Nipomo neighbors in uproar over migrant housing
April 1, 2016
By KAREN VELIE
A large strawberry grower in South County is seeking to move 112 or more foreign nationals into seven homes on Mad Place in Nipomo. A plan some neighbors are rallying against.
Under the federal H-2A program, employers file petitions for foreign nationals to temporarily enter the United State to perform work that citizens will not perform. The employer is then required to provide housing and transportation for the workers.
In this case, the workers for Mar Vista Berry will predominantly be men from Mexico and Central America. The current plan is to place 16 men in each home for approximately nine months out of the year.
After learning of the grower’s plan to house farm workers in this residential neighborhood off of Tefft Avenue, near Highway 101 and the Dana Adobe, Supervisor Lynn Compton met with County Counsel Rita Neal to determine if this was permissible under current regulations, or if the county could enact an ordinance to limit the number of people living in a home, Compton said.
However, after researching the issue, Neal said that several court cases, including the City of Santa Barbara v. Adamson, have determined that those types of restrictions are unconstitutional, discriminatory and unlikely to withstand legal challenges, Compton said.
“When you live in a residential subdivision, your expectations are that there will be other families living there,” Compton said. “And not that you will be living next to a dorm, even if it is legal.”
In January, after meeting with county counsel, Compton and Jim Bergman, the director of building and planning, requested a meeting with representatives of Mar Vista Berry and Halsell Builders to voice their concerns about the proposal.
More than a year ago, Halsell Builders constructed three of the homes, but was unable to sell them.
“This is a neighborhood based on childhood memories, cutoff shorts and the ice cream truck” Halsell Builders’ Mad Farm’s website says. “Homes that reflect the spirit of family.”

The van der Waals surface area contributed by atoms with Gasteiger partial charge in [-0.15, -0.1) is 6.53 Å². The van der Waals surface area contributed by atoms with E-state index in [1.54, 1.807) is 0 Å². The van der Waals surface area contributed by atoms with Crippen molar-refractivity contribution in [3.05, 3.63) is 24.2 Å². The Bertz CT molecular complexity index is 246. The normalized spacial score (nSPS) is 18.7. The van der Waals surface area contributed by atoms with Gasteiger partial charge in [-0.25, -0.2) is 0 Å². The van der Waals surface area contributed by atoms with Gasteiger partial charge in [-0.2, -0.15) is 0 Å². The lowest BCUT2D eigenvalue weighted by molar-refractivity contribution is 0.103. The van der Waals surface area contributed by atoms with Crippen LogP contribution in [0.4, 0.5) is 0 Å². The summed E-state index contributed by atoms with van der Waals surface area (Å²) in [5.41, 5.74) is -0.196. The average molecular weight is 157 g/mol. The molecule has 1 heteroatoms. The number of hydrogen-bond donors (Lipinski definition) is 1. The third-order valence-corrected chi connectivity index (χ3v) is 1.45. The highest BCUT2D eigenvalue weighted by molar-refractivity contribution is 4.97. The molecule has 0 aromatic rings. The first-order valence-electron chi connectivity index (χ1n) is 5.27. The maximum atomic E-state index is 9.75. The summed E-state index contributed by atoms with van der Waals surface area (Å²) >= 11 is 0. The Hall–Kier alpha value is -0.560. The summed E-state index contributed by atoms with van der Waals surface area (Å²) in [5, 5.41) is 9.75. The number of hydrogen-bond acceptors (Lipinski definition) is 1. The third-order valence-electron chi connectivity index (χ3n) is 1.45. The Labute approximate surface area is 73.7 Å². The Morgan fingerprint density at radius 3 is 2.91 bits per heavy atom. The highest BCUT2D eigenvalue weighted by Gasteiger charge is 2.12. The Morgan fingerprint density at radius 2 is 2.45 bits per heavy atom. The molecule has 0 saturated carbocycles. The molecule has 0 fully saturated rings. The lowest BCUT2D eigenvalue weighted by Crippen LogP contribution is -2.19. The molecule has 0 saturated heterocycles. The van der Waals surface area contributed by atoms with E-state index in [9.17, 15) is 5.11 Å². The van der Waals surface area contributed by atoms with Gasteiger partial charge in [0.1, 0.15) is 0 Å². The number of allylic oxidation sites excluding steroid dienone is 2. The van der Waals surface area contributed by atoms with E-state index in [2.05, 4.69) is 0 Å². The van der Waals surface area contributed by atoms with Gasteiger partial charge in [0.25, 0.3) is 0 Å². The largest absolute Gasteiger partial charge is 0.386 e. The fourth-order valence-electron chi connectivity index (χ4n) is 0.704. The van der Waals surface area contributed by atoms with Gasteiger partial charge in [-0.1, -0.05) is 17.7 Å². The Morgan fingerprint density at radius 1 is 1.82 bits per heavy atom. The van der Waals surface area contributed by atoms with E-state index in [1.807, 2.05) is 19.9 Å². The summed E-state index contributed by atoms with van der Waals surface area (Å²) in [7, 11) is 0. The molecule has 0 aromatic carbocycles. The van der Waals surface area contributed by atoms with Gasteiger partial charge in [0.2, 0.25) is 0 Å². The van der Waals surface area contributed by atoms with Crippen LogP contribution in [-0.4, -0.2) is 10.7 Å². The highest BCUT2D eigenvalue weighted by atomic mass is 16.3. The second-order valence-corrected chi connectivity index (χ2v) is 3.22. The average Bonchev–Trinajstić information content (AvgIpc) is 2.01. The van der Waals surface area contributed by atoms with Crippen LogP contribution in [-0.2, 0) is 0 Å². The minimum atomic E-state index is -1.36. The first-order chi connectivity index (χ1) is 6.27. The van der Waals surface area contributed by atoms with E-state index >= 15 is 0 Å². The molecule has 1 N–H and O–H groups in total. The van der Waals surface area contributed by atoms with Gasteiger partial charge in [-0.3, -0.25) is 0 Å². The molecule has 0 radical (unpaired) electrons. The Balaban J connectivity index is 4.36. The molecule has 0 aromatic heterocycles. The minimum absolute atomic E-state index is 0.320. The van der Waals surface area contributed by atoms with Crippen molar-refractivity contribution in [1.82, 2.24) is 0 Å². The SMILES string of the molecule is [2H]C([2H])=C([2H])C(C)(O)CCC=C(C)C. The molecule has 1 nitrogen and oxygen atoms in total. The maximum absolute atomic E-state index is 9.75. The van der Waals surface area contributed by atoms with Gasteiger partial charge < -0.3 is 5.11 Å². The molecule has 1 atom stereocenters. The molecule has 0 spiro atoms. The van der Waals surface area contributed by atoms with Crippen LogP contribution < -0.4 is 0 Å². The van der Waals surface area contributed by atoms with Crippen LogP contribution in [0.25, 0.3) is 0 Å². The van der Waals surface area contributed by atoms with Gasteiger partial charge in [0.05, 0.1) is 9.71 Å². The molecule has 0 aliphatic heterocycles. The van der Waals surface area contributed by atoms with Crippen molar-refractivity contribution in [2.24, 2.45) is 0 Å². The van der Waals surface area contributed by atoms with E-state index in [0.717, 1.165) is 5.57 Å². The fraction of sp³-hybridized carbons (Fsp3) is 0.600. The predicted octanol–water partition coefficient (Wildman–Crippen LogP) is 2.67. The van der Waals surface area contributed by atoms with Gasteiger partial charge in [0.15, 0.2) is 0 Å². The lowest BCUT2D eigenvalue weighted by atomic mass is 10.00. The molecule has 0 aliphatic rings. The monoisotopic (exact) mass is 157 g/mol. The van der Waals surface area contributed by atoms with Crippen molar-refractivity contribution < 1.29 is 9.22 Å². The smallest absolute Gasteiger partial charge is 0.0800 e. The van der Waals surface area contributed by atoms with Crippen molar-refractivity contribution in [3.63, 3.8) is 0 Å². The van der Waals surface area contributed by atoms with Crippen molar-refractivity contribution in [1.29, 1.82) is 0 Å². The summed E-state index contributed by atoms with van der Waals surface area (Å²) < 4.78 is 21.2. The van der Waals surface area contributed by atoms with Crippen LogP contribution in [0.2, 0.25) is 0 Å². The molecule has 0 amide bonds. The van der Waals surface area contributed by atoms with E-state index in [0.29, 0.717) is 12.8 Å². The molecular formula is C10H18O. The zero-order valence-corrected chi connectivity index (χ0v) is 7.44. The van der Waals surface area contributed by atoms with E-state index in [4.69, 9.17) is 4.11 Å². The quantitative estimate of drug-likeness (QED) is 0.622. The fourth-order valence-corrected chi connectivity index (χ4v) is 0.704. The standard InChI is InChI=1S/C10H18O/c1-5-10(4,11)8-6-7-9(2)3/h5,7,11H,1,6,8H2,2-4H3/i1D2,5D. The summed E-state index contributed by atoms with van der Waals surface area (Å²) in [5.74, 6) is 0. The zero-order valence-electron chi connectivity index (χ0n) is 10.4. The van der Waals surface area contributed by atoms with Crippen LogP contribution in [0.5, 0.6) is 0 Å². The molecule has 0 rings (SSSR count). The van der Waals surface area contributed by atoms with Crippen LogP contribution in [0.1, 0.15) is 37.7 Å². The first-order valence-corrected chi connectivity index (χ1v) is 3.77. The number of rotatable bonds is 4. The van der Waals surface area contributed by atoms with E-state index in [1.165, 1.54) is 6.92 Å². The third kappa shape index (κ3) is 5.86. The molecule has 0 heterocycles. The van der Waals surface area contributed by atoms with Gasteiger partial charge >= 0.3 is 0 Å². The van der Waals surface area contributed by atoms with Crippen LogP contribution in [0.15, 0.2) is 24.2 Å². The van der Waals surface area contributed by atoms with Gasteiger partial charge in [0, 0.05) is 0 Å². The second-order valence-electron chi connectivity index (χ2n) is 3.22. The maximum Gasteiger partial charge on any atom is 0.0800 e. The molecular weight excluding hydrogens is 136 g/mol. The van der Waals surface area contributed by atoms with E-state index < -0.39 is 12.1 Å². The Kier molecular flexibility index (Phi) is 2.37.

Halsell currently has three homes built, three under construction and plans to build one more to finish out the subdivision.
On Feb. 10, Bergman informed the grower that his original plan to place 26 men in each home violated the California Building Code requirement of no more than 16 persons in a single-family residence. Bergman also noted his and Compton’s concerns about the impact a cluster of migrant housing units would have on the community.
“At the meeting, Supervisor Compton and I expressed to you that although your proposed course of action may be lawful (assuming no more than 16 residents per home), it most likely will become publicly controversial,” Bergman said in his letter. “In my career, I have witnessed four similar situations and all resulted in the community placing substantial pressure on the property owners which caused each to reconsider their actions.”
On Monday, at a South County Advisory Council meeting, a group of about 45 Nipomo residents voiced their concerns about crime, noise levels and their property values if seven neighborhood homes are used for migrant housing.
Last week, the grower moved bunk beds into three of the homes with plans to move the farm workers in on May 1.
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